How Should I Deal With Depression in Medical School?

Sara Cohen, MD


August 31, 2011


I've been feeling depressed lately. Is this common in medical school? What should I do?

Response from Sara Cohen, MD
Fellow, Department of Physical Medicine and Rehabilitation, Harvard University; Fellow, Department of Physical Medicine and Rehabilitation, VA Boston Healthcare System, Boston, Massachusetts

Medical training can be very stressful. Many students come to medical school as the top student in their college class and are shocked to find themselves in the middle of the pack...or worse, barely scraping by. The preclinical years require constant studying, which can sometimes result in social isolation. The clinical years are not any better, between the long hours, lack of sleep, and standing in place for hours at a time holding a retractor. Many attending physicians still subscribe to "pimping," or asking medical students difficult questions in front of their peers and humiliating them if they are unable to answer correctly.

It's no wonder that an estimated 15%-30% of medical students and residents suffer from depression. Even more frightening, 11% of medical students have reported suicidal ideation within the past year, which is the leading cause of death in this population after accidents.

Moreover, nearly half of medical students have symptoms of "burnout", which includes emotional exhaustion, detachment, and a low sense of accomplishment. Burnout affects patient care too: studies suggest that students with burnout are more likely to lie about a patient's laboratory tests or develop less altruistic attitudes toward their patients.

Depression is a sensitive topic among medical trainees. Students avoid reporting their symptoms for fear of appearing weak in front of their peers, or because they worry how a mental health record might affect their career. At the same time, trainees have both knowledge and access to medical resources that can facilitate suicide. There are many stories about physicians using medical supplies from their hospitals to commit suicide.

If you are a medical student or a resident who is feeling depressed, remember that you are not alone, even if you think you are. I was always amazed at the coping skills of my medical school classmates, until some late-night discussions on-call when I discovered that a surprising number of them were visiting mental health clinics and taking antidepressants. Medical students and residents are expected to hide their weaknesses, which discourages them from sharing symptoms they might be having. However, you should know that no matter how unhappy you think you are, there are several other people in your class who feel the same way.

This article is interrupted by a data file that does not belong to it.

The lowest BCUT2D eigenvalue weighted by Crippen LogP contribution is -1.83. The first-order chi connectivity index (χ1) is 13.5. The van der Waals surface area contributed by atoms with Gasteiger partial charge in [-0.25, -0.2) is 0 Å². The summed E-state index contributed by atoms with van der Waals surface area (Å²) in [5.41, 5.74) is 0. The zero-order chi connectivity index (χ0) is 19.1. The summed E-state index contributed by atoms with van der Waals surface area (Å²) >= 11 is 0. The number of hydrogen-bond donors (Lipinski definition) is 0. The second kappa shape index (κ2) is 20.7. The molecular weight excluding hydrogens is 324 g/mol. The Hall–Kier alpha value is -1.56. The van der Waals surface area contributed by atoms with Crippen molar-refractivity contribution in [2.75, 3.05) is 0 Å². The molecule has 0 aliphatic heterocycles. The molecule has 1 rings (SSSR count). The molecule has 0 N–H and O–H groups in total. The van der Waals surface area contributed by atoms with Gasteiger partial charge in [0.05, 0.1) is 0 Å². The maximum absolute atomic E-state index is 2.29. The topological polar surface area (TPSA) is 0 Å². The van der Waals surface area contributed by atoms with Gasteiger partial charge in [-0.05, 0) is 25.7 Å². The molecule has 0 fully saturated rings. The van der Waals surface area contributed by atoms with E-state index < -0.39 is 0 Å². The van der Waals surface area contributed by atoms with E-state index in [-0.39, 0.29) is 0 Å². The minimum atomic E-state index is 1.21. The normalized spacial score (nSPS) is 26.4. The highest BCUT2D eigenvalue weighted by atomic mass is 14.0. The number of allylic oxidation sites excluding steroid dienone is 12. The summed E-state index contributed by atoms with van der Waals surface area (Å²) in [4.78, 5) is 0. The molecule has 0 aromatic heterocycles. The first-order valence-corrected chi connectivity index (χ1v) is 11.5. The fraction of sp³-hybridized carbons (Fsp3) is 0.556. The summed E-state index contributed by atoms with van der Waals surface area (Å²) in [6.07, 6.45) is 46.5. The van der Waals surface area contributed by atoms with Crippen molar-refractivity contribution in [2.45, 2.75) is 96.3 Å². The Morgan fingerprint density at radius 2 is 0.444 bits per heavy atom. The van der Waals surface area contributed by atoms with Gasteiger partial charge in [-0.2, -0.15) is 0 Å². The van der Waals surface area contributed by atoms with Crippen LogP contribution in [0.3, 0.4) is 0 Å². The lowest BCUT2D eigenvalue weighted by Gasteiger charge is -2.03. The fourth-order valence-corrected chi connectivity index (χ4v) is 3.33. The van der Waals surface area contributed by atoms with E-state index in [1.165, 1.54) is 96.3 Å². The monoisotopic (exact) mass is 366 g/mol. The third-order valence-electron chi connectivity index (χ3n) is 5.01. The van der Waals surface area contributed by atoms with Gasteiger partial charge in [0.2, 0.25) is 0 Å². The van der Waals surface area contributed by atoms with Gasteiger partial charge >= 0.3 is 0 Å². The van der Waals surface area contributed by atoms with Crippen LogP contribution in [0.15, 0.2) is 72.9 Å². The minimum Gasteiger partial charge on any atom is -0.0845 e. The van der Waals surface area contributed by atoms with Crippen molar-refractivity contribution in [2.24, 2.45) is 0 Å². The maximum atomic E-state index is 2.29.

There are ways you can prevent or combat burnout on your own. Social support from peers, friends, family, and significant others is crucial to maintaining good mental health. Physical exercise often gets neglected during medical training but can be very effective in improving mood. Finally, you can look into stress-reducing measures such as meditation, yoga, relaxation techniques, and hobbies. These strategies don't work for everyone, but they are all safe and easy ways to reduce burnout. If you have serious depression, however, these interventions might not help. You may need professional treatment, especially if this is not your first episode or if you have a family history of depression.

The most important thing for a depressed medical student to do is to seek treatment! Although there are instances of discrimination against physicians who seek mental health treatment, untreated major depression can have much worse effects on your ability to care for patients and on your career.

Seeking psychiatric help is by no means rare among medical trainees either. My medical school had a psychiatrist who focused primarily on providing therapy to physicians and was well versed in the issues that commonly affect medical students.

Depression is such a common problem and the results of untreated depression can be tragic, so if you feel you are having symptoms of serious depression it is crucial that you seek professional treatment as soon as possible.


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